I just read this fascinating, disturbing and tragic diary of a man whose mother is terminally ill and choosing euthanasia. You can read it here. It’s quite hard to read towards the end, but a very interesting snapshot of what a situation like that might be like – and what’s most interesting is that, aside from her illness, life sort of carries on as normal right up to the moment when she passes on. Is there some kind of relief in knowing when it’s all going to end? To be handed that control of your life?
I’m not sure. Sometimes when I have trouble sleeping I find myself thinking about getting older and dying. About what it might be like and whether I’ll be scared. Whether I’ll even get to grow old, which I do hope to. I wonder if I’ll be alone. All those common fears. If I think about it for too long I find that the weight of those thoughts become unbearable, at which point I’ll switch the light on and make a cup of tea.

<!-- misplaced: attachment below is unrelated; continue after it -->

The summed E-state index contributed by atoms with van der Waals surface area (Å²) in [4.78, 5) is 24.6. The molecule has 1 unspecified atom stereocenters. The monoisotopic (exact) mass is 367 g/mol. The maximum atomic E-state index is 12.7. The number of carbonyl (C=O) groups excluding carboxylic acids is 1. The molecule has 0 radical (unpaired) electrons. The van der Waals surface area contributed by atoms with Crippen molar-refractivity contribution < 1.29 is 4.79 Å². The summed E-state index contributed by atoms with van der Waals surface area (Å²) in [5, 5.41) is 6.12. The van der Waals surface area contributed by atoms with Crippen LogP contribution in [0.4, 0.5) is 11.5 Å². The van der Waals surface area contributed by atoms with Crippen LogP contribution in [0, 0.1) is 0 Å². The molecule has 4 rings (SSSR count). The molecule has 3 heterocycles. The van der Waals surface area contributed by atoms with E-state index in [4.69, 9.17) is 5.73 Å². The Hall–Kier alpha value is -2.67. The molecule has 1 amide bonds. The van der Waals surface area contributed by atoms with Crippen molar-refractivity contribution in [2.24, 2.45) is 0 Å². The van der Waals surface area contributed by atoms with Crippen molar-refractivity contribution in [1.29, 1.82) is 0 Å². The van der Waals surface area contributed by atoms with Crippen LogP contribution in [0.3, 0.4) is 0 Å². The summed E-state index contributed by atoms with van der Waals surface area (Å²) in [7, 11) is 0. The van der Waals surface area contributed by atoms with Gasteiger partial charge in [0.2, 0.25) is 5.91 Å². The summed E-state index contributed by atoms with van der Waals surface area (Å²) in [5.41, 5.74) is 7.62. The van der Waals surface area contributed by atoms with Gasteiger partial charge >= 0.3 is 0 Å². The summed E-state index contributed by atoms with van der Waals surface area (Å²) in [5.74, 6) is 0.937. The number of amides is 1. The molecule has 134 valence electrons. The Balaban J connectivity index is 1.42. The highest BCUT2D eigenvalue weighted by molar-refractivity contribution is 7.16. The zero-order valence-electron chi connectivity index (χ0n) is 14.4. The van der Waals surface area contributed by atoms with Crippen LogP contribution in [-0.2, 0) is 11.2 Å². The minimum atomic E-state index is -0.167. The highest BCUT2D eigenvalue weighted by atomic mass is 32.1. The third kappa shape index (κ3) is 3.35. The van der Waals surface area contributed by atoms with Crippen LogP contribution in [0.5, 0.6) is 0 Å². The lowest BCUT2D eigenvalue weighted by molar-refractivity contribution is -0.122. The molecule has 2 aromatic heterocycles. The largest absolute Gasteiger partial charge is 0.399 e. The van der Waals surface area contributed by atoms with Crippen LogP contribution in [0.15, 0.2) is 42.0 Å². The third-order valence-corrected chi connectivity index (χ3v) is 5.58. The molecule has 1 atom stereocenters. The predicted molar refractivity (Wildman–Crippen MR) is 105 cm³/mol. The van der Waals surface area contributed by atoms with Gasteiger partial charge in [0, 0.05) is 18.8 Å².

Like my mum always says, you can’t worry about these things. What happens happens. Take it a day at a time. I love my mum. She always knows what to say.
I digress. The article got me thinking about life and death and all that deep kind of material that we don’t like to delve into too often. I think people deserve that right — that relief, in a sense — to end their lives when they are ill. Who are we to force others to suffer through the pain? That’s not fair. (I’m speaking only in terms of incurable illnesses, here. Just to be clear.)
Something to ponder for the week. Or for much longer, as I suspect we will.